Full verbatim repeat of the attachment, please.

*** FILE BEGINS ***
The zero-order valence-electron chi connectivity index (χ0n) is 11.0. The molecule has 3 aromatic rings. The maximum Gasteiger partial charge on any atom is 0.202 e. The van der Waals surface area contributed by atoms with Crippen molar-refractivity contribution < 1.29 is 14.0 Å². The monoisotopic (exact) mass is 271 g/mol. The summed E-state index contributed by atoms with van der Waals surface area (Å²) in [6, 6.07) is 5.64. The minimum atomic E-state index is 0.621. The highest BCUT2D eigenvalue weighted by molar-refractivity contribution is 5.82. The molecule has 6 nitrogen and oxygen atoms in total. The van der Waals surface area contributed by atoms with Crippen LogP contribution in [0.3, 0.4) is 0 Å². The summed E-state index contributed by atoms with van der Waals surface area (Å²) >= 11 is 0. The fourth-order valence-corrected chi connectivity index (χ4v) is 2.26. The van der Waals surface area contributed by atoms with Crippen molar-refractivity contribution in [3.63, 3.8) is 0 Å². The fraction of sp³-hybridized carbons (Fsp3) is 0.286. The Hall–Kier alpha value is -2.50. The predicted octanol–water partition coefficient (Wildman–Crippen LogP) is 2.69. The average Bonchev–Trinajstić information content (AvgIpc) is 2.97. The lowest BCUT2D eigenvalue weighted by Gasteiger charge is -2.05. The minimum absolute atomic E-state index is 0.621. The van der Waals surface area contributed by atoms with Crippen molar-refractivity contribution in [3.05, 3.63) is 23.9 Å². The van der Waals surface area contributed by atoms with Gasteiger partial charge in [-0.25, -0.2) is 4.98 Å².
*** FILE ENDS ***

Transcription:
The zero-order valence-electron chi connectivity index (χ0n) is 11.0. The molecule has 3 aromatic rings. The maximum Gasteiger partial charge on any atom is 0.202 e. The van der Waals surface area contributed by atoms with Crippen molar-refractivity contribution < 1.29 is 14.0 Å². The monoisotopic (exact) mass is 271 g/mol. The summed E-state index contributed by atoms with van der Waals surface area (Å²) in [6, 6.07) is 5.64. The minimum atomic E-state index is 0.621. The highest BCUT2D eigenvalue weighted by molar-refractivity contribution is 5.82. The molecule has 6 nitrogen and oxygen atoms in total. The van der Waals surface area contributed by atoms with Crippen LogP contribution in [0.3, 0.4) is 0 Å². The summed E-state index contributed by atoms with van der Waals surface area (Å²) >= 11 is 0. The fourth-order valence-corrected chi connectivity index (χ4v) is 2.26. The van der Waals surface area contributed by atoms with Crippen molar-refractivity contribution in [3.63, 3.8) is 0 Å². The fraction of sp³-hybridized carbons (Fsp3) is 0.286. The Hall–Kier alpha value is -2.50. The predicted octanol–water partition coefficient (Wildman–Crippen LogP) is 2.69. The average Bonchev–Trinajstić information content (AvgIpc) is 2.97. The lowest BCUT2D eigenvalue weighted by Gasteiger charge is -2.05. The minimum absolute atomic E-state index is 0.621. The van der Waals surface area contributed by atoms with Crippen molar-refractivity contribution in [3.05, 3.63) is 23.9 Å². The van der Waals surface area contributed by atoms with Gasteiger partial charge in [-0.25, -0.2) is 4.98 Å².